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Alea Tuttle to defend her M.S. on Monday, April 30th

Earth Science M.S. student, Alea Tuttle, will defend her thesis POST-PROJECT EVALUATIONS OF URBAN STREAM RESTORATION SITES IN THE SOUTHEASTERN PIEDMONT: STREAMBED SEDIMENT DENITRIFICATION AND GEOMORPHIC COMPLEXITY on Monday, April 30th, 2012 at 9:30 am in the 4th floor conference room of McEniry Hall on the UNC Charlotte campus. Alea …

Spring Break: tracer injection in Beaver Dam Creek

Spring Break: tracer injection in Beaver Dam Creek

Spring Break: tracer injection in Beaver Dam Creek

Some of our students are in the field this week, injecting Cl- and Br- into a restored reach and an unrestored reach in tributaries of Beaver Dam Creek. Our goal is to understand the role of wood jams versus restoration structures in promoting stream-hyporheic exchange.

In the photo are Alea, Xueying, and Mackenzie. Photo by Brittany. They’ve got it so capably handled they didn’t even need Sandra or I out there with them today, but I’m going tomorrow for an excuse to be in the field as much as anything.

Spring Break: tracer injection in Beaver Dam Creek

Some of our students are in the field this week, injecting Cl- and Br- into a restored reach and an unrestored reach in tributaries of Beaver Dam Creek. Our goal is to understand the role of wood jams versus restoration structures in promoting stream-hyporheic exchange.

In the photo are Alea, Xueying, and Mackenzie. Photo by Brittany. They’ve got it so capably handled they didn’t even need Sandra or I out there with them today, but I’m going tomorrow for an excuse to be in the field as much as anything.

Spring Break: tracer injection in Beaver Dam Creek

Some of our students are in the field this week, injecting Cl- and Br- into a restored reach and an unrestored reach in tributaries of Beaver Dam Creek. Our goal is to understand the role of wood jams versus restoration structures in promoting stream-hyporheic exchange.

In the photo are Alea, Xueying, and Mackenzie. Photo by Brittany. They’ve got it so capably handled they didn’t even need Sandra or I out there with them today, but I’m going tomorrow for an excuse to be in the field as much as anything.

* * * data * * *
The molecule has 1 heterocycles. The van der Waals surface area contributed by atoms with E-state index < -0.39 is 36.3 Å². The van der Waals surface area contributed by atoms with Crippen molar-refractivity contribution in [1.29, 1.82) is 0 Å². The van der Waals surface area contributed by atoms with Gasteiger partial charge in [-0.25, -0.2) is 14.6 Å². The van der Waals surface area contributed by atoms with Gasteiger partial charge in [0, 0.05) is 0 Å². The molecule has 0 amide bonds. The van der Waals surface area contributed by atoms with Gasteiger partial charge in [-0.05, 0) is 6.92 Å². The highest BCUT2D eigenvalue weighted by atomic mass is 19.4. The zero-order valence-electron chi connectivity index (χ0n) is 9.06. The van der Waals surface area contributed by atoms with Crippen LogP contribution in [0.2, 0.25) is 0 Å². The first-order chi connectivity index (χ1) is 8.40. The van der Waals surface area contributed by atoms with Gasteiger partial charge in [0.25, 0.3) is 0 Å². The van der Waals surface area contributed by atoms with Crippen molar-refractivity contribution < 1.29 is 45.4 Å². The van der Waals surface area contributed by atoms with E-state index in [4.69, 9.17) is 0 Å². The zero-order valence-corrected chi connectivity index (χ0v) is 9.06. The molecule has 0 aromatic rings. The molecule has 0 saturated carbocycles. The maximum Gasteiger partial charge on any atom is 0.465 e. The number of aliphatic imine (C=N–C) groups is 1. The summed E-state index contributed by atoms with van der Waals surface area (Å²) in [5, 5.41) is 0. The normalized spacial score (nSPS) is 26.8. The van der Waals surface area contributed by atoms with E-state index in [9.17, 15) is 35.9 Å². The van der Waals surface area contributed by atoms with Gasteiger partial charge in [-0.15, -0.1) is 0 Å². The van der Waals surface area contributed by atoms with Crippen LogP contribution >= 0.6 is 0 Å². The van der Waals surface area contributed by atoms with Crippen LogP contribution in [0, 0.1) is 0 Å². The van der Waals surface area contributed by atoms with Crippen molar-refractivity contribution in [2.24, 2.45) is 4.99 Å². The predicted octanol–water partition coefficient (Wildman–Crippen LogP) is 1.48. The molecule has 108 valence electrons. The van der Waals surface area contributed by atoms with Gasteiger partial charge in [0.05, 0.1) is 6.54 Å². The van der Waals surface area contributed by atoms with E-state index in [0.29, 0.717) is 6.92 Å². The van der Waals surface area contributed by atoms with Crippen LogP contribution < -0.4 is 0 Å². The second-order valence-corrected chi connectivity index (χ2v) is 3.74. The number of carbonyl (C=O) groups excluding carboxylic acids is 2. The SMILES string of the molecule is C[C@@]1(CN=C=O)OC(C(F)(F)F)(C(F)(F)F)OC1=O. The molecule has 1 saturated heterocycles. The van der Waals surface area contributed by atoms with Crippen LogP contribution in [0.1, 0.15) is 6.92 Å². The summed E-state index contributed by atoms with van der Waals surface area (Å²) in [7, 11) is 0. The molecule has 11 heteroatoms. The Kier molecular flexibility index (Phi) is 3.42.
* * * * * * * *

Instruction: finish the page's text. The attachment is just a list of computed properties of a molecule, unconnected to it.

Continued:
Brandon Blue proposal defense, Thursday, 9:30 am

Watershed Hydrogeology Lab student Brandon Blue will defend his project proposal on Thursday morning, March 1st, at 9:30 am in Cameron room 250. Brandon’s proposal is titled: Seasonal Urban Stream Temperature Response to Storm Events Within the Northern Piedmont of North Carolina. Please join us for the public presentation of the …

Recent Happenings in the Watershed Hydrogeology Lab

Some highlights from the end of last year and the beginning of the new year in our research group: Alea successfully defended her thesis proposal in November, and is hoping to finish the thesis itself this spring. We all benefited from time with our UCSB collaborators in December, and  we’ve …

Cynthia Barnett, award winning water journalist and author, to speak at UNC Charlotte

I’m excited to announce that Cynthia Barnett will be speaking on campus next week. She’s an outstanding thinker and writer about water conservation, particularly as it pertains to the eastern United States, where our sense of water-richness has lulled us into complacency. From the press release: Award-winning journalist and author …

New paper: Seasonal versus transient snow and the elevation dependence of climate sensitivity in maritime mountainous regions

Jefferson, A. 2011. Seasonal versus transient snow and the elevation dependence of climate sensitivity in maritime mountainous regions, Geophysical Research Letters, 38, L16402, doi:10.1029/2011GL048346. Abstract: In maritime mountainous regions, the phase of winter precipitation is elevation dependent, and in watersheds receiving both rain and snow, hydrologic impacts of climate change …

Anne is a "Strange Quark"

Wow! I won the “strange quark” (2nd place) award in a science writing contest, hosted by Three Quarks Daily, for blogging about the Mississippi River, floods, levees, and the illusion of control. As I wrote in the comments at 3QD: Wow! I never thought I’d actually win something for writing …

Anne in the news

Flooding along the Mississippi River Last week, I wrote a post for the Scientific American Guest Blog on “Levees and the Illusion of Flood Control,” about the ways that while levees around individual communities may be good, the systematic leveeing of entire waterways is a bad long-term strategy. On Friday, …